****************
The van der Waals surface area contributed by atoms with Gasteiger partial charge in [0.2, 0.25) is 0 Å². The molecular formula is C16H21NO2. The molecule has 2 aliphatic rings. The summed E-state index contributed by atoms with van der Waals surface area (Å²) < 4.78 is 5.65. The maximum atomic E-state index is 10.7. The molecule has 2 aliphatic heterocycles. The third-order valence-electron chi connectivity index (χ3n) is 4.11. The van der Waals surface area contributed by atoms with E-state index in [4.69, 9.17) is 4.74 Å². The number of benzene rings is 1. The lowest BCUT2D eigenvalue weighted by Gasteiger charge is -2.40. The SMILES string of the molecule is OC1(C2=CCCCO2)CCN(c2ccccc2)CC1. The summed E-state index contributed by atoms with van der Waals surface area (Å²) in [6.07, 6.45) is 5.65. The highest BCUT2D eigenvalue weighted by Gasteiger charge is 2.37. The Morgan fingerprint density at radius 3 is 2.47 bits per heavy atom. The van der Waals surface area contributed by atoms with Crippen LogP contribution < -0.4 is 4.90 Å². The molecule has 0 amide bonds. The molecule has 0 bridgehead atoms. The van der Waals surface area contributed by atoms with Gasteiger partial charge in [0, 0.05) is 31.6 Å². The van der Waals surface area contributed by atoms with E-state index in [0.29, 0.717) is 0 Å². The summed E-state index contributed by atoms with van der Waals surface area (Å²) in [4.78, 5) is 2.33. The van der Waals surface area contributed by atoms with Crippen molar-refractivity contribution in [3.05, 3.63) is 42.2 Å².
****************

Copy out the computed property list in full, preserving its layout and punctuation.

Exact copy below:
The van der Waals surface area contributed by atoms with Gasteiger partial charge in [0.2, 0.25) is 0 Å². The molecular formula is C16H21NO2. The molecule has 2 aliphatic rings. The summed E-state index contributed by atoms with van der Waals surface area (Å²) < 4.78 is 5.65. The maximum atomic E-state index is 10.7. The molecule has 2 aliphatic heterocycles. The third-order valence-electron chi connectivity index (χ3n) is 4.11. The van der Waals surface area contributed by atoms with E-state index in [4.69, 9.17) is 4.74 Å². The number of benzene rings is 1. The lowest BCUT2D eigenvalue weighted by Gasteiger charge is -2.40. The SMILES string of the molecule is OC1(C2=CCCCO2)CCN(c2ccccc2)CC1. The summed E-state index contributed by atoms with van der Waals surface area (Å²) in [6.07, 6.45) is 5.65. The highest BCUT2D eigenvalue weighted by Gasteiger charge is 2.37. The Morgan fingerprint density at radius 3 is 2.47 bits per heavy atom. The van der Waals surface area contributed by atoms with Crippen LogP contribution < -0.4 is 4.90 Å². The molecule has 0 amide bonds. The molecule has 0 bridgehead atoms. The van der Waals surface area contributed by atoms with Gasteiger partial charge in [0, 0.05) is 31.6 Å². The van der Waals surface area contributed by atoms with E-state index in [0.29, 0.717) is 0 Å². The summed E-state index contributed by atoms with van der Waals surface area (Å²) in [4.78, 5) is 2.33. The van der Waals surface area contributed by atoms with Crippen molar-refractivity contribution in [3.05, 3.63) is 42.2 Å².